Category: Biologics Discovery
The creation of DNA double-strand breaks (DSBs) has become a central approach to facilitate genome editing. In the meantime, concerns about unwanted mutations caused by DSBs have never been alleviated, particularly for applying genome editing in clinical therapeutics. CRISPR/Cas9 system has been repurposed to enable target gene activation, which allows controlling endogenous gene regulation without creating DSBs. However, in vivo implementation of these gain-of-function systems has proven challenging. Here we report a robust system for in vivo activation of endogenous target genes with trans-epigenetic remodeling. The system relies on recruitment of Cas9 and transcriptional activation complexes to target loci by modified single guide RNAs. As proof-of-concept, we used this technology to treat several disease mouse models. Our results demonstrate that CRISPR/Cas9-mediated target gene activation can be achieved in vivo, leading to observable phenotypic changes, and ameliorate disease symptoms, thus opening new avenues for developing targeted epigenetic therapies against human diseases.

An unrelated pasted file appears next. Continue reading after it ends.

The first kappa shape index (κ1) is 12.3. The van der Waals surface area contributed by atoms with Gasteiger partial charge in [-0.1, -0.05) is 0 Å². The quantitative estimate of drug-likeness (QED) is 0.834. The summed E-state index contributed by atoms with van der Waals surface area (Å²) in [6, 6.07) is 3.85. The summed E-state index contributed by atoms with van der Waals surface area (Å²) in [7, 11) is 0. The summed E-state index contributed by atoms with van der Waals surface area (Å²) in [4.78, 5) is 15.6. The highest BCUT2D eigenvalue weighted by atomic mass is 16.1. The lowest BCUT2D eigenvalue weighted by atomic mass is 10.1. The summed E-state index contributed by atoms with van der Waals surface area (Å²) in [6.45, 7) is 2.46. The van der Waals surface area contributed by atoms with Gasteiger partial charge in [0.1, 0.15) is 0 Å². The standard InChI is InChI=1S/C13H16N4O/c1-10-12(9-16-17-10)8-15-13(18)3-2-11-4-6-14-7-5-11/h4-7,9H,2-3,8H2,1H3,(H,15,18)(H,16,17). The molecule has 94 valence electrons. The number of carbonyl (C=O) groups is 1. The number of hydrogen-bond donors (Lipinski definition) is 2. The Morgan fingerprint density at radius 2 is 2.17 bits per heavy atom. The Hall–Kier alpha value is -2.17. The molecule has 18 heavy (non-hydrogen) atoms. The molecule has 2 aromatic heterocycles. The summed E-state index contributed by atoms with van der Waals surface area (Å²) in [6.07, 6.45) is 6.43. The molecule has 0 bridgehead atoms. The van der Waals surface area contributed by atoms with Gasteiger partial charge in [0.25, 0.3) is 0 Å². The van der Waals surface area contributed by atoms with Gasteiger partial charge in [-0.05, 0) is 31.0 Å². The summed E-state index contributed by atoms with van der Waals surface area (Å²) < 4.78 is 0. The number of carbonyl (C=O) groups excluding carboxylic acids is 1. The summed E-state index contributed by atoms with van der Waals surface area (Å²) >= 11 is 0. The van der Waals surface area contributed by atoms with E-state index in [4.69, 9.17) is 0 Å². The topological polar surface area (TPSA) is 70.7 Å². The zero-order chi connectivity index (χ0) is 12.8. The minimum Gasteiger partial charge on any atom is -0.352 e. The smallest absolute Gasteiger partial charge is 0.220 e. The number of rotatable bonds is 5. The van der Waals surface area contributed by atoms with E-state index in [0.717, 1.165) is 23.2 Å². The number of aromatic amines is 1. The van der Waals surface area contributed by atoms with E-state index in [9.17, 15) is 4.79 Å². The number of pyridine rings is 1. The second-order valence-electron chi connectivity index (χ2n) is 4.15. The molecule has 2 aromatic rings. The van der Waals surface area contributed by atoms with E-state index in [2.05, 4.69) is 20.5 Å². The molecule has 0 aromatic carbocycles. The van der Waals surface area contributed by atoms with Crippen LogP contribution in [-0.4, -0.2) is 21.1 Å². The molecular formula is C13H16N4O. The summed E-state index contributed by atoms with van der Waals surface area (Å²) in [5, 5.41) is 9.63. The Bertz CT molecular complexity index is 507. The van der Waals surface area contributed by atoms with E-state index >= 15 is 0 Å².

Hsin-Kai Liao– Postdoc, Salk Institute, San Diego, California